Easiest Ways To Propagate Jasmine: Simple How-To Guide

With a wide variety of types to choose from, who wouldn’t want to propagate jasmine plants? Whether they’re the heavenly fragrant variety or just beautiful climbers, learn the best ways to grow more of them.

Watering Can Watering A Jasmine Plant
jasmine prop
(Image credit: CBCK-Christine)

Best Ways To Propagate Jasmine: Complete How-To Guide

There are several ways to increase the number of jasmine plants in your yard. Cuttings, layering, and seeds are the most successful ways to propagate jasmine.  We'll review each method and let you decide,

How to Propagate Jasmine from Cuttings

To propagate your jasmine plant with cuttings, start by clipping small sections of stem from the plant. Each cut should be made at a 45-degree angle, just below a set of leaf nodes. Next, excess foliage can be removed from the cutting, leaving only 1-2 sets of leaves. Though it’s optional, new cuttings may be dipped into rooting hormone to speed the process. After being placed into a quality potting mix, the cuttings will require consistent warmth, moisture, and humidity. 

Semi-Hardwood Cuttings

Semi-hardwood cuttings often produce the best results propagating your favorite varieties of jasmine. These stem segments are also taken from new growth, but only when it has hardened or started to mature. 

Hardwood Cuttings

Hardwood cuttings are taken from mature plant growth. This type of cutting should be taken in the fall and allowed to root throughout the plant’s dormancy period. Growers have found success propagating several species of jasmine in this way, though results will vary from one species to the next. 

Softwood Cuttings

Softwood cutting refers to stem segments that have been taken from new, green growth. Though some species of jasmine may struggle to root from softwood cuttings, several types can be propagated dependably in this manner. It’s worth a try.

How to Propagate Jasmine by Layering

Layering refers to the process of burying a plant’s leaf node, or growing point, while it is still attached to the parent. After taking root, new plants can be clipped free and grown on. Growers have also found success propagating jasmine through air layering the plant, which works on the same basic principle. 

To successfully layer jasmine plants, mature stem growth, specifically that which is approximately one year old, is ideal. Stretch or lay these cuttings onto the soil, making certain to cover the plant’s growth node. Though only shallow depths are necessary, you will need to ensure that the soil remains consistently moist throughout the rooting period. Check the plant’s progress frequently, as layered stems can root in as little as a few weeks.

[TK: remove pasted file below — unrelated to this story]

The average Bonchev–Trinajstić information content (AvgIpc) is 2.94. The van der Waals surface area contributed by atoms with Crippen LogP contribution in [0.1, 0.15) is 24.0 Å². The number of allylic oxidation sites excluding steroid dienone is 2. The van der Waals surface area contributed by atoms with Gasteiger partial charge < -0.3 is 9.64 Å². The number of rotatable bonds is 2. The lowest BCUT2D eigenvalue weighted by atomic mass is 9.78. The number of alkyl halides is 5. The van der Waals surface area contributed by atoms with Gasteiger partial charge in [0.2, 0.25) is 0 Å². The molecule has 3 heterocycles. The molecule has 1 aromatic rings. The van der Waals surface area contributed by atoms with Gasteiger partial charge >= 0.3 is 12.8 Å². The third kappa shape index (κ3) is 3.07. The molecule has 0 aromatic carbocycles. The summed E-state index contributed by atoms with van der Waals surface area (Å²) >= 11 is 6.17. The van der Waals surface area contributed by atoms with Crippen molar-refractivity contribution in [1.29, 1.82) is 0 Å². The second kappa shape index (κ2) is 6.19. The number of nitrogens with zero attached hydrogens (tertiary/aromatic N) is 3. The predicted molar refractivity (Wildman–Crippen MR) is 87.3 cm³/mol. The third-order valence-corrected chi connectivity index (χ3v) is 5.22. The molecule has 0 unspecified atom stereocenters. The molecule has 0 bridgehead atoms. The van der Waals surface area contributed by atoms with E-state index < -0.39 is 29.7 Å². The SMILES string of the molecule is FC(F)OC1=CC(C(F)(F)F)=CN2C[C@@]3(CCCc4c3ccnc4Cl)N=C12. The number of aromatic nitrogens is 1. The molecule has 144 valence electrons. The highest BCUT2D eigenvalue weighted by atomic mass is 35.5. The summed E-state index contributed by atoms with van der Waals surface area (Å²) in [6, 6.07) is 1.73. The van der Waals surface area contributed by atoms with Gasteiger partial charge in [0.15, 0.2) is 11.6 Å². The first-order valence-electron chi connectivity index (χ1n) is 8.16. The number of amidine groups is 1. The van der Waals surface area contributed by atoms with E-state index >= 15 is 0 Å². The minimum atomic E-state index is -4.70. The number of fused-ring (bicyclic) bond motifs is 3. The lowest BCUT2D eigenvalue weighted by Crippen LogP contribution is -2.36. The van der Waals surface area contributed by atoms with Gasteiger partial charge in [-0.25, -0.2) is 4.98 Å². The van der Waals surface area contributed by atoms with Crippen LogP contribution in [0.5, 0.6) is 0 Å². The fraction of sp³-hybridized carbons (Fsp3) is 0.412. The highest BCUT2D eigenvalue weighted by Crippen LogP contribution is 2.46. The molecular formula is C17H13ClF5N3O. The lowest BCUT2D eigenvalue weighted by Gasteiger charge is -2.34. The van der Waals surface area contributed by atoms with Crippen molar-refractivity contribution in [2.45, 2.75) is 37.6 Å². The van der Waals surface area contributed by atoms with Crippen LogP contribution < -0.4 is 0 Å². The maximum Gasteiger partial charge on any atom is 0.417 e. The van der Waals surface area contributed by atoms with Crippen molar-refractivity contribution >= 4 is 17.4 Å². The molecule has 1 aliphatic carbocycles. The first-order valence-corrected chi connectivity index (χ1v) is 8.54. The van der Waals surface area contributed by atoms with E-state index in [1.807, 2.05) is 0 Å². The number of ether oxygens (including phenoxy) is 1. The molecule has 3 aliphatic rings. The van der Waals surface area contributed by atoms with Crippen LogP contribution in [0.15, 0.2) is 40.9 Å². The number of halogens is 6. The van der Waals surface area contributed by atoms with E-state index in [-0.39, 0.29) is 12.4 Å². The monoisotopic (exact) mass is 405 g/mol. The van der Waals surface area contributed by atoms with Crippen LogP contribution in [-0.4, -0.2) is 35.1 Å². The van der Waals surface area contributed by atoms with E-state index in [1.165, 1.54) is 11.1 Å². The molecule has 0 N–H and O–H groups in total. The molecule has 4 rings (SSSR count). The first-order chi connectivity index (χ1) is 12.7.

How to Propagate Jasmine by Seed

Growing jasmine from seed is a good option for budget-savvy gardeners. Though some hybrids may not grow true-to-type from seed, most species will dependably produce plants that are similar to their parent. For the best chances of success, look for seeds that are fresh and have been allowed to mature fully before being harvested. 

Many species of jasmine can be grown dependably from seed. This process requires patience, as most types require a long period of germination. Germination rates can be improved by soaking the seeds at least 24 hours and by scratching the seed coat before planting. It’s a good idea to start jasmine seeds indoors in the winter. 

Best Time to Propagate Jasmine

The best time for jasmine plant propagation varies depending upon the species and technique you choose. Starting seeds indoors is best done in late winter. Softwood cuttings, or plants that are to be layered, are best done in spring or early summer. This allows ample time for the new roots to develop. Both hardwood and semi-hardwood cuttings can be done from late summer into early fall. Cuttings from more mature wood are often taken much later in the season. 

Frequently Asked Questions

Will Jasmine Cuttings Root in Water?

An ever-popular technique, many growers question whether or not it is possible to propagate jasmine cuttings in water. Gardeners report success using this technique across several species. To do so, one can simply take cuttings of their favorite plants and carefully remove any foliage that should fall below the waterline. Under ideal conditions, roots should begin to sprout in as little as one week. 

How Long Does It Take for Jasmine Cuttings to Root?

The length of time needed for jasmine cuttings to root will vary greatly. Some types are able to sprout quickly, showing the first signs of growth in as little as one week. Hardwood cuttings or cuttings of cultivars that are more difficult to root will require much more time, often needing several months to begin to grow.

Tonya Barnett

Tonya Barnett has been gardening for 13 years. Flowers are her passion. She has trasformed her backyard into a cut flower garden, which she regularly chronicles on her YouTube channel http://www.youtube.com/@tonyawiththeflowers.